This section is from the book "The Manufacture Of Boots And Shoes: Being A Modern Treatise Of All The Processes Of Making And Manufacturing Footgear", by F. Y. Golding. Also available from Amazon: The Manufacture Of Boots And Shoes.
This is the simplest and most mechanical method of cutting a forme. It was first published in 1884. Since then it has been improved in detail, and the illustration (Fig. 103) will show the principal process. The modus operandi is as follows. The last for which the forme is required is taken and a mark made in the centre of the last on the top of the toe, and at the instep. These two points are connected by using a flexible rule, strip of card, or a sketched lead-pencil line. The back of the last is similarly divided by a straight line. Two pieces of paper are now taken and the last laid on its side upon them. The paper is cut round to the shape of the last, only about an inch larger than that required to fit the last. It is now serrated for notched, and one piece fastened - if a wood last, by means of a tack or drawing-pin, as shown in Fig. 103 - to the last. The paper is bent to the last - care being taken that it is not pulled up, but down, imitating as far as convenient the direction of pulling followed by the laster - and where the strips cross the leaded straight line it is cut off, or folded to the line, and, after it has been removed from the last, cut on the board. This is followed all the way up the front and down the back of the last, and along the feather, turning or cutting it in the waist to the previously marked insole-shape. This completed, and removed from the last, the same process to be repeated for the other side. These are termed inside and outside formes respectively, as they are taken from the inner or outer sides of the last.
* Forme is taken from the French, and corresponds to our "last." It is also called ."last-shape."
The serrations are likely to cause several errors, which if not corrected are calculated to cause trouble during lasting. Corrections may be made by totalling the amounts of openings when laid to the last.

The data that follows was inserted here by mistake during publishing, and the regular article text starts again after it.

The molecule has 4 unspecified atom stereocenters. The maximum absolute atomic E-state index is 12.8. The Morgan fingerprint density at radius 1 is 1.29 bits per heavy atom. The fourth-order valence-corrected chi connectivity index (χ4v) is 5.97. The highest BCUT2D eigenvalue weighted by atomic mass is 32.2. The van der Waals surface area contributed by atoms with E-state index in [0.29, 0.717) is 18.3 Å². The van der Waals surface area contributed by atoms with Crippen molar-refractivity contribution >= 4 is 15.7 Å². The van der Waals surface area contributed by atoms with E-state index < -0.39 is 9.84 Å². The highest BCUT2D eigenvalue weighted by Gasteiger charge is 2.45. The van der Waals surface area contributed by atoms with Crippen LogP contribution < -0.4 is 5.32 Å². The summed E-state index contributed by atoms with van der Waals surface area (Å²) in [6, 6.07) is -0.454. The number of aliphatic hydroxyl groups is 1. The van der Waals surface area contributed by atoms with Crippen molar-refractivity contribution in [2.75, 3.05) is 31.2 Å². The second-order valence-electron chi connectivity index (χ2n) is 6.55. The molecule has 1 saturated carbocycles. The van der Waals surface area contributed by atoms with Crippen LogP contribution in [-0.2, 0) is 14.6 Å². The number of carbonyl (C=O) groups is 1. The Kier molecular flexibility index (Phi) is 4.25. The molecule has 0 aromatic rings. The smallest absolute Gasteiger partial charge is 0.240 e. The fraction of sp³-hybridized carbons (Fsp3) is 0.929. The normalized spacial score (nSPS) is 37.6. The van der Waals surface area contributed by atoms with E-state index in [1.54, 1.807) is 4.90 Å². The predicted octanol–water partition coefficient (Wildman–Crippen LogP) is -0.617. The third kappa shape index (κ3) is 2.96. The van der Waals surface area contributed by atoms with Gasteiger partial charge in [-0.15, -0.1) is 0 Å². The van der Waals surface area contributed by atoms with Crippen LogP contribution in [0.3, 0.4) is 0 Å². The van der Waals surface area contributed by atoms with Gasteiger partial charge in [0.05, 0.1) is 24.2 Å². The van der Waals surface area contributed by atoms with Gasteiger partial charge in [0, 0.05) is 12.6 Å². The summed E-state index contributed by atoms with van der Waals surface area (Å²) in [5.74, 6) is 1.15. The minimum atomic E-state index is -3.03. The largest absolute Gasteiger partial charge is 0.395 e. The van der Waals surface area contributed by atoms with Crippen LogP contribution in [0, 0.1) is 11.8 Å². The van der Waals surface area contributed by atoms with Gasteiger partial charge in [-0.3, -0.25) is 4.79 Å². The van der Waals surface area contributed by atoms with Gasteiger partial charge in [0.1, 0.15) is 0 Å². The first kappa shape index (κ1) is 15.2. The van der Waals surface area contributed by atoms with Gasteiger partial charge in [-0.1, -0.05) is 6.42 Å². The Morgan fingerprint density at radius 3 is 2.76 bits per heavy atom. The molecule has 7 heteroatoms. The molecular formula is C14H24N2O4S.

The formes require now to be averaged, so as to obtain a mean forme, that will enable both sides of the cover to be symmetrical, as is the trade custom. If the covers were produced from the two formes, they would be termed " rights and lefts." To average the formes, one of them is taken and laid upon a piece of paper and carefully marked round. The other forme is laid over this tracing, and also marked round. By splitting the distance between the curves in the several parts by a fresh line the mean forme is obtained.
This system of forme-making is recommended to obtain the knowledge of shape required in a flat pattern to fit the varying contour of the last. It is also suggested as a good plan to obtain the relative curves and relations of the leg and foot by using pieces of lining roughed to the shape of the leg and foot, and after serrating, pinning them together. Much information may thus be obtained. The same method may be used for an iron last, using copying lead pencil to mark the front and back sectional line, and cutting the rough shapes of paper from blotting-paper which, when damped and the last laid upon it, will leave a stain where it crosses the marked line. A little sealing-wax may also be used to fasten ordinary paper to the last. If due care has been taken to counteract the tendency of the paper to curl up, or alter its 'plane, during bending to the last, by pulling it slightly in the direction of the laster's pulls, this method produces accurate results, and for a training method cannot be equalled.
The Marking or Measuring System requires the knowledge of the curves and proportions of the previous method's training, but is quicker and a practical workshop method. The principle of the system is that the points of measurement on the last and pattern are identical, and are all measured from a fixed point.* It enables a pattern to be produced that is calculated to lend itself to the usual method adopted in "lasting," and the differences that may be required in the fitting of an upper for various substances of materials can be made upon a uniform principle, and not simply by guesswork. The greater the number of points of measurement used, other things being equal, the better. For practical use, the following are recommended: length, toes, joints, and instep. To insure uniformity, the "table of distances from the toe," given in the last chapter, should be used for locating the "points" of measurement.